and if you already realized that some might consider “absurd” as being offensive, then your use of the term is made, to bring discord. i like sneaky…..i can admire sneaky. sometimes looking for a fight is a good thing. but your definition of absurd by european standards is not an uncommon one, and i took it as that.

    generally….it is more used in that sense when one is speaking familiarly with known acquaintance….

  4. Finally, I invite you to know: http://en.wikipedia.org/wiki/C%C3%A9sar_Vallejo

    A sample of his, translated by David Smith:

    If, then, we always go meet
    whatever enters on the other side,
    now, chirapated eternal and all,
    I have me, from whom I’m hanging,
    I’m still on the edge. I have me!

    The more open poetry is the more beautiful for me personally. It creates cracks through which the reader can slide in, so that both the reader and the writer get something personally meaningful out of it.

    I lost faith in universal truth, frankly because truth is conveyed in words and words are so rigid. Poetry seemed to be the only medium worth exploring. But I am young and I’ve changed before.

    I have plenty of English poetry, stories, essays. You are more than welcome to explore and criticize:

    http://nihilisticpoetry.com/category/poetry/page/2/

    • will do….get a little more coffee in me here and wake up, ready to do some reading.

      just to let you know….i do not care for interpretations. for something may APPEAR widely poetic as interpreted, but in it’s written language simply that culture’s sayings or own cliches. and not being versed in the language leaves me at a disadvantage, to judge as to whether there is merit.

      for example, “I have me, from whom I’m hanging,” seems a nicely original and poetic view within English. but, it might well be that the phrase in its original tongue is widely used by every shop owner on the corner….and is simply new to me because i am not of that culture. not saying it is not original….saying that i cannot tell.

      like there is this one japanese poet on myspace that i have followed a bit, and i doubt that her wordings are actually poetic, but rather direct interpretations. but it is interesting still, as far as research or knowledge, to observe what that culture has organized within its language as key phrases or cliches.

      so anyway…..did read one of your English pieces, and am still thinking about it. you see a lot of darkness….

      • You are certainly right about that. Translations are very difficult. The passage I quoted has a completely different ‘ring’ in Spanish. I would have personally translated it in a completely different way. The problem with Vajello is that he turned Spanish upside down. Translating the original intentional awkwardness of his poetry into English is in all practical senses impossible.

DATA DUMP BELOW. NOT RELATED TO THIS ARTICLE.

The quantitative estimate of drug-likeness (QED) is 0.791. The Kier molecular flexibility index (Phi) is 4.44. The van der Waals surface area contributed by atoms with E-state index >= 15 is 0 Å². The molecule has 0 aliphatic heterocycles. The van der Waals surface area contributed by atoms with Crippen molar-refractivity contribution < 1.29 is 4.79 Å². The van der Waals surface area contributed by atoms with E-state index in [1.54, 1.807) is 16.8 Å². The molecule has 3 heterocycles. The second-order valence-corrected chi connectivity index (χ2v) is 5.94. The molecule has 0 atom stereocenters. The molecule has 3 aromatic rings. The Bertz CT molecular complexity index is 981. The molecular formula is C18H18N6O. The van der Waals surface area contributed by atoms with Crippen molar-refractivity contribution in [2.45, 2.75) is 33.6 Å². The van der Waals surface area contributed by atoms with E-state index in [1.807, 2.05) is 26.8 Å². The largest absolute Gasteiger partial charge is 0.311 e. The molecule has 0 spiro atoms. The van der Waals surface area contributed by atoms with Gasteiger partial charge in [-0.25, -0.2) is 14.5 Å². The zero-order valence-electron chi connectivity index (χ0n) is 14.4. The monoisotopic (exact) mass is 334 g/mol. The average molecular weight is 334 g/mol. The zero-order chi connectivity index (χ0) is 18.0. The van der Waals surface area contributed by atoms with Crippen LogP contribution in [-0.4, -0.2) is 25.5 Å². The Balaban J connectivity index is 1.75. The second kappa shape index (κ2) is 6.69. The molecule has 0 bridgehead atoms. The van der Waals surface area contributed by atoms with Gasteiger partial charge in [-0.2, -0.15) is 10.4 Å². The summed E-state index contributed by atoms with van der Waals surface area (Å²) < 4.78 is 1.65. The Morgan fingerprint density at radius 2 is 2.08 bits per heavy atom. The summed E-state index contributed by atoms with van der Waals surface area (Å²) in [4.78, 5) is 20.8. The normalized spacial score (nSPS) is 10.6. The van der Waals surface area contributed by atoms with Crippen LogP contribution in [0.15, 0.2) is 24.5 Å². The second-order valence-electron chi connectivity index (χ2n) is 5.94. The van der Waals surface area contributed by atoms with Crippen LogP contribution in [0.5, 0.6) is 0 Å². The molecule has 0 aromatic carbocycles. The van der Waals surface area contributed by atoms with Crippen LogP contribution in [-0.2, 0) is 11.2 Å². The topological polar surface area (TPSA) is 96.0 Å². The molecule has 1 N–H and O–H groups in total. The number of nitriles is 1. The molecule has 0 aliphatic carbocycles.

If we always go out to meet
        as much comes in through the other side
        now, chastipated eternal and everything,
        look now, from whom I hang,
        I’m still sharp. Behold me!

        I’m reading the same words that David Smith did, my feeling of the poem, my knowledge of the language, created a completely different poem.

  5. I like that in the art, you have both edges and smoothness (the rectangles and circles) and I can see how the overlapping effect ties in with what you’ve written. It’s true that some people are only happy (and secure?) when they are unhappy – it’s familiar and what they ‘know’, so it’s a weird sort of comfort zone. You never know what life will throw you, so even the most secure of us (am not including myself, because I’m far from that) can get shaken up and the hurt and pain explodes into the air of our lives again – kinda like a snow globe, and the metaphorical pain/hurt is the snow. Sometimes numb is definitely better.

    • well we see we want both security and freedom….which, they may not be mutually exclusive, but striving for both can be interesting….like pulling on both ends of a tug-of-war and going nowhere.

      you think about the modern citizen, who thinks having a new car or a better car will offer them more freedom and security. but with added security, is there less freedom? is just a thought….something have been mulling over.

      think the more security one has….the more numb one could be? was sort of conflicted on using the word “shaken” in that closing….the original word i had there was “freedom”….but i didn’t like the repetitive nature after already using “free.”

      so guess, in many ways am saying being shaken is a good thing…..and security is overrated.

      and yea….worked the over-lappings on this pic, and background in math always leaves me to see the interaction of sets and subsets. the way we try to order our world…..classifying

  6. and Pablo….even if i knew ten languages, don’t think i would choose the work of an interpreter. because it means constantly making decisions and choices….seeing how close to the mark you can get.

    but between your variation, and Smith’s….i can get a better idea of the original author’s design. makes me think, that in honest translated works, they should have two or more opinions side by side, to show the difference and where there might be a greater variance of conformity within the text.